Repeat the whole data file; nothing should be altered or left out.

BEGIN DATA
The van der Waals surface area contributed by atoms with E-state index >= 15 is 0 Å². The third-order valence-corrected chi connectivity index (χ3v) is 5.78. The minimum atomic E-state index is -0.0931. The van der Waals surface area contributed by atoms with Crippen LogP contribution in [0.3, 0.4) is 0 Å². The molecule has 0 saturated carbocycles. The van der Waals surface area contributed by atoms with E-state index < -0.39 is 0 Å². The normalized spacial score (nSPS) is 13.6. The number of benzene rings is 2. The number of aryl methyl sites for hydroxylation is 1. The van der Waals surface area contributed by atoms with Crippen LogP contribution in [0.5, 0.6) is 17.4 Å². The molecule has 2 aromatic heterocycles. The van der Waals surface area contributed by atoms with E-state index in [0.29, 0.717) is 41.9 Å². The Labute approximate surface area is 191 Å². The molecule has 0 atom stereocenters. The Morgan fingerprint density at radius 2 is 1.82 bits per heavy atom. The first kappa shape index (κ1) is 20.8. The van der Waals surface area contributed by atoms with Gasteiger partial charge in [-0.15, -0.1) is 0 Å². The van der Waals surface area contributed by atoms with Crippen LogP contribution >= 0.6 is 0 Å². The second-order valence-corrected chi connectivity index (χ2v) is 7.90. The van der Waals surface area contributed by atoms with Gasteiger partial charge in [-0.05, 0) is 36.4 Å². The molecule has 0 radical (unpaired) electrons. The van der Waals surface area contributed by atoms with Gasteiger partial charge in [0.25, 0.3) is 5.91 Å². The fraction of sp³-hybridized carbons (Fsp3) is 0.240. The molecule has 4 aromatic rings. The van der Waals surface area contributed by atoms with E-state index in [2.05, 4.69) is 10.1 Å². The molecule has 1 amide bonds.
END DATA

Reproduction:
The van der Waals surface area contributed by atoms with E-state index >= 15 is 0 Å². The third-order valence-corrected chi connectivity index (χ3v) is 5.78. The minimum atomic E-state index is -0.0931. The van der Waals surface area contributed by atoms with Crippen LogP contribution in [0.3, 0.4) is 0 Å². The molecule has 0 saturated carbocycles. The van der Waals surface area contributed by atoms with E-state index < -0.39 is 0 Å². The normalized spacial score (nSPS) is 13.6. The number of benzene rings is 2. The number of aryl methyl sites for hydroxylation is 1. The van der Waals surface area contributed by atoms with Crippen LogP contribution in [0.5, 0.6) is 17.4 Å². The molecule has 2 aromatic heterocycles. The van der Waals surface area contributed by atoms with E-state index in [0.29, 0.717) is 41.9 Å². The Labute approximate surface area is 191 Å². The molecule has 0 atom stereocenters. The Morgan fingerprint density at radius 2 is 1.82 bits per heavy atom. The first kappa shape index (κ1) is 20.8. The van der Waals surface area contributed by atoms with Gasteiger partial charge in [-0.15, -0.1) is 0 Å². The van der Waals surface area contributed by atoms with Crippen LogP contribution >= 0.6 is 0 Å². The second-order valence-corrected chi connectivity index (χ2v) is 7.90. The van der Waals surface area contributed by atoms with Gasteiger partial charge in [-0.05, 0) is 36.4 Å². The molecule has 0 radical (unpaired) electrons. The van der Waals surface area contributed by atoms with Gasteiger partial charge in [0.25, 0.3) is 5.91 Å². The fraction of sp³-hybridized carbons (Fsp3) is 0.240. The molecule has 4 aromatic rings. The van der Waals surface area contributed by atoms with E-state index in [2.05, 4.69) is 10.1 Å². The molecule has 1 amide bonds.